A sentence that begins and ends with the same word – such as “Nice to see you; to see you nice!”– is called an epanadiplosis, according to Haggard Hawks, one of Twitter’s best word-mavens.


  1. “Vanity of vanities, says the preacher, vanity of vanities; all is vanity.” Ecclesiastes 1:2. From James of Nazareth, who also nominated “Hope that is seen is not hope” (Romans 8:24).


  1. “Nation shall speak peace unto nation.” Motto of the BBC, dating from its founding in 1927. Thanks to John Peters.


  1. “The king is dead: long live the king.” Steven Fogel.


  1. “Yes because he never did a thing like that before … and his heart was going like mad and yes I said yes I will Yes.” The final sentence of Ulysses, James Joyce, 121 pages long. Nominated by Jim.


  1. “Infamy, infamy, they’ve all got it infamy.” Kenneth Williams as Julius Caesar in Carry On Cleo, 1964. Thanks to Phil Riley and Stewart Lambie.


  1. “One for all, and all for one.” The Three Musketeers, Alexandre Dumas, 1844. Often inverted as “All for one and one for all”, which also works. Nominated by Craig Nicholson, Darren Sugg and Lynda Bearne.


  1. “Events, dear boy, events.” Attributed to Harold Macmillan. Thanks to Dickon Fethers.


  1. “Mankind must put an end to war – or war will put an end to mankind.” John F Kennedy, 1961. From Chris Jones.


  1. “Brexit means Brexit.” Theresa May. Nominated by Jack Blanchard.


  1. “Nothing? Nothing comes of nothing.” King Lear; another nomination from Jim. There are a few in Shakespeare. Nicole Galvin also nominated “Fair is foul and foul is fair” (Macbeth).


I love it when the national daily Front Pages are as one. As it is today with the Mars probe landing and sending photos. Sadly it’s only the intelectual broadsheets that are in unison. It is seen as too boring for the tabloids.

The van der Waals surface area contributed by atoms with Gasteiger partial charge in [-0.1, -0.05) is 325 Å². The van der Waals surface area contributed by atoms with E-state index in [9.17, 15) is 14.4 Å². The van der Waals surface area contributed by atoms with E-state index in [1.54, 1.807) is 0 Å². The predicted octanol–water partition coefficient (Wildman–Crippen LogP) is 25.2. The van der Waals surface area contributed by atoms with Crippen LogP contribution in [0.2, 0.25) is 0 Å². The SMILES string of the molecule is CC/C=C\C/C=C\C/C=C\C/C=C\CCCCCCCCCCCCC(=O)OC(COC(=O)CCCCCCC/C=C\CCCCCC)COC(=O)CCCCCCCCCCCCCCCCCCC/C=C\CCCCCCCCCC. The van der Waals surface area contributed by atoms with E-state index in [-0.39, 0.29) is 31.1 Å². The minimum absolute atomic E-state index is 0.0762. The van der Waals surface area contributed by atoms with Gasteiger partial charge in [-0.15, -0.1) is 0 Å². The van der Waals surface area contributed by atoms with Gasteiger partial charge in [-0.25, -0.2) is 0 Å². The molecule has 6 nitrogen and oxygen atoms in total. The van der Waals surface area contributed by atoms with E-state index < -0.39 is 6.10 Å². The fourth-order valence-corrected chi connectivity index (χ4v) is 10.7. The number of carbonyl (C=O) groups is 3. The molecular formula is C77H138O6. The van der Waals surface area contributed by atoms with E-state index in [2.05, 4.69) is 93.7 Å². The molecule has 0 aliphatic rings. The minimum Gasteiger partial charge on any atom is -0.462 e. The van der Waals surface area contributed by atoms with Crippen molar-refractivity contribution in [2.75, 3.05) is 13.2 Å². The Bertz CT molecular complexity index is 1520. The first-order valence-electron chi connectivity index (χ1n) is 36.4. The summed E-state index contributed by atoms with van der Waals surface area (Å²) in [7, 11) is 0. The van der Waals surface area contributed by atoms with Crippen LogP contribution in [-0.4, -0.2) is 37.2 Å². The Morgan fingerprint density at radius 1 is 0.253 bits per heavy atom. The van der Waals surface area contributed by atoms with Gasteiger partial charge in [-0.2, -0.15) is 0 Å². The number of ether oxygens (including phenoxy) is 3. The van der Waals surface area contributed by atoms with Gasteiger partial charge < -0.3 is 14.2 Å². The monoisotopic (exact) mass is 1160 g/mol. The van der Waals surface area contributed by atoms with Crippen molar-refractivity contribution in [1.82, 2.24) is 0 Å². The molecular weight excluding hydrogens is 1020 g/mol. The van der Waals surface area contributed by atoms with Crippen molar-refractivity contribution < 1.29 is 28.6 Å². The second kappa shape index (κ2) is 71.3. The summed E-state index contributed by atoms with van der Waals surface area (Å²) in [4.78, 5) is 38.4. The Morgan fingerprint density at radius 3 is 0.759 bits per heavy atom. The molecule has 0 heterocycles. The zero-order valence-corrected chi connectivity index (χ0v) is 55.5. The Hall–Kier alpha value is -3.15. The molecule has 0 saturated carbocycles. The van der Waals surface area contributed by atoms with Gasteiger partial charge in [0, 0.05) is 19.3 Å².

It’s not what we have in life but who we have in our life that matters. – Margaret Laurence


Happiness is…Aldi or is it Lidl?


I was in the chemist and I asked an assistant, “What gets rid of Coronavirus?”

She said, “Ammonia cleaner.”

I said, “Oh sorry, I thought you worked here!”


Love is… patient.


A time to shop at Lidl…A time to shop at Waitrose or even Ocado.


19th February 1878 Thomas Edison is granted a patent for his gramophone (phonograph).

19th February 1914 Four-year old Charlotte May Pierstorff mailed by train from Grangeville, Idaho to her grandparents’ house 73 miles away in most famous ‘child in the post’ instance.

Children “mailed” by their parents because it was cheaper to mail them – if a child came in under the 50 pound parcel weight limit, than other ways to travel

19th February 1971 British TV chat show “Parkinson” debuts on BBC1 presented by Michael Parkinson


You come here to be cheered up. Over the last few weeks, we have avoided showing Covid-19 statistics for the UK as they have been depressing. But we seem to have turned the corner and the figures are looking far better and improving daily to give us so much hope. So, as an important part of cheering us all up we will show the daily improving figures.


Total Cases                         4,083,242                             Latest Daily New Cases                  12,057

People in Hospital            20,156                                   Change on Day                                  -795

Total deaths                       119,387                                 New Deaths 24 Hr Period             454

Total 1st Vaccine Dose   16,423,082                           Latest Daily Figure                           482,110




©2021 Phil M Robinson